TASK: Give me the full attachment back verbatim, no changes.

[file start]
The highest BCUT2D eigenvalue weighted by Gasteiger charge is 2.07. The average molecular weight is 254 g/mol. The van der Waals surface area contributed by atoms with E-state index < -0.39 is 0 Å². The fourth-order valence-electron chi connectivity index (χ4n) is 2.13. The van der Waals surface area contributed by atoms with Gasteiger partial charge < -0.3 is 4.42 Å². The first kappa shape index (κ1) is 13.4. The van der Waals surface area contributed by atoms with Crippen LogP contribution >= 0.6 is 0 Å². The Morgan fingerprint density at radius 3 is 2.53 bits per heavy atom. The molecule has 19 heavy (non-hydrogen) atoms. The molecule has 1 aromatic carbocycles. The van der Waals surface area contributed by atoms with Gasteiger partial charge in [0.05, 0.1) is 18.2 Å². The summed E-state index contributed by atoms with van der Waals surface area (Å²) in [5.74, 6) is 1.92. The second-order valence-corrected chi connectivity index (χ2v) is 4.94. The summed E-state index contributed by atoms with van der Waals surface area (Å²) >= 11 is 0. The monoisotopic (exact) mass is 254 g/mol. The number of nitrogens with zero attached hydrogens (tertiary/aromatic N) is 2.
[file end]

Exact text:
The highest BCUT2D eigenvalue weighted by Gasteiger charge is 2.07. The average molecular weight is 254 g/mol. The van der Waals surface area contributed by atoms with E-state index < -0.39 is 0 Å². The fourth-order valence-electron chi connectivity index (χ4n) is 2.13. The van der Waals surface area contributed by atoms with Gasteiger partial charge < -0.3 is 4.42 Å². The first kappa shape index (κ1) is 13.4. The van der Waals surface area contributed by atoms with Crippen LogP contribution >= 0.6 is 0 Å². The Morgan fingerprint density at radius 3 is 2.53 bits per heavy atom. The molecule has 19 heavy (non-hydrogen) atoms. The molecule has 1 aromatic carbocycles. The van der Waals surface area contributed by atoms with Gasteiger partial charge in [0.05, 0.1) is 18.2 Å². The summed E-state index contributed by atoms with van der Waals surface area (Å²) in [5.74, 6) is 1.92. The second-order valence-corrected chi connectivity index (χ2v) is 4.94. The summed E-state index contributed by atoms with van der Waals surface area (Å²) >= 11 is 0. The monoisotopic (exact) mass is 254 g/mol. The number of nitrogens with zero attached hydrogens (tertiary/aromatic N) is 2.